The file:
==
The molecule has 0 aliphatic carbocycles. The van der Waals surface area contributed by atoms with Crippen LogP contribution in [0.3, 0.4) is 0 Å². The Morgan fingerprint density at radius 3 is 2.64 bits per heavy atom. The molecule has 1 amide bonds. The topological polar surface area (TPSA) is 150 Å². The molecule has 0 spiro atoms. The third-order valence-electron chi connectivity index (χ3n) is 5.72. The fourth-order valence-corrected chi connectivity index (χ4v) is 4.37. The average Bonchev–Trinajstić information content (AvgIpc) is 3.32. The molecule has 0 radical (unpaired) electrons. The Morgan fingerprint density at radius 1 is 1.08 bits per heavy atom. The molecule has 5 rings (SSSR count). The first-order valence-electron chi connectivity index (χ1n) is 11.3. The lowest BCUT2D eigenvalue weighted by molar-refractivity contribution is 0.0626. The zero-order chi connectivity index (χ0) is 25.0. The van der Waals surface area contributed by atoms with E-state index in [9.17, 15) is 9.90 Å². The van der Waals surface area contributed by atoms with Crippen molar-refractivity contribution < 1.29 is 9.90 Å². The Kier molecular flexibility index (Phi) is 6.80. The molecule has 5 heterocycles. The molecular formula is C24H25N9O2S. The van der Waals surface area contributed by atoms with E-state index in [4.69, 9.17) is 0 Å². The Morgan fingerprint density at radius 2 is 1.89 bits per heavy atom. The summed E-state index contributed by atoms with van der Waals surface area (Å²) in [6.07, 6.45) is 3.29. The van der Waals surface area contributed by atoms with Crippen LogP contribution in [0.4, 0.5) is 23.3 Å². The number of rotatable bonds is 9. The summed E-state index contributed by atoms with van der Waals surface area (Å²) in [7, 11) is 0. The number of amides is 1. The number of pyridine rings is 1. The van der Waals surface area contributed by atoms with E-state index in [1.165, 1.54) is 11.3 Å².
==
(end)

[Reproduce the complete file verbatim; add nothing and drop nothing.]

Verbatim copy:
The molecule has 0 aliphatic carbocycles. The van der Waals surface area contributed by atoms with Crippen LogP contribution in [0.3, 0.4) is 0 Å². The Morgan fingerprint density at radius 3 is 2.64 bits per heavy atom. The molecule has 1 amide bonds. The topological polar surface area (TPSA) is 150 Å². The molecule has 0 spiro atoms. The third-order valence-electron chi connectivity index (χ3n) is 5.72. The fourth-order valence-corrected chi connectivity index (χ4v) is 4.37. The average Bonchev–Trinajstić information content (AvgIpc) is 3.32. The molecule has 0 radical (unpaired) electrons. The Morgan fingerprint density at radius 1 is 1.08 bits per heavy atom. The molecule has 5 rings (SSSR count). The first-order valence-electron chi connectivity index (χ1n) is 11.3. The lowest BCUT2D eigenvalue weighted by molar-refractivity contribution is 0.0626. The zero-order chi connectivity index (χ0) is 25.0. The van der Waals surface area contributed by atoms with E-state index in [9.17, 15) is 9.90 Å². The van der Waals surface area contributed by atoms with Crippen molar-refractivity contribution < 1.29 is 9.90 Å². The Kier molecular flexibility index (Phi) is 6.80. The molecule has 5 heterocycles. The molecular formula is C24H25N9O2S. The van der Waals surface area contributed by atoms with E-state index in [4.69, 9.17) is 0 Å². The Morgan fingerprint density at radius 2 is 1.89 bits per heavy atom. The summed E-state index contributed by atoms with van der Waals surface area (Å²) in [6.07, 6.45) is 3.29. The van der Waals surface area contributed by atoms with Crippen LogP contribution in [0.4, 0.5) is 23.3 Å². The number of rotatable bonds is 9. The summed E-state index contributed by atoms with van der Waals surface area (Å²) in [7, 11) is 0. The number of amides is 1. The number of pyridine rings is 1. The van der Waals surface area contributed by atoms with E-state index in [1.165, 1.54) is 11.3 Å².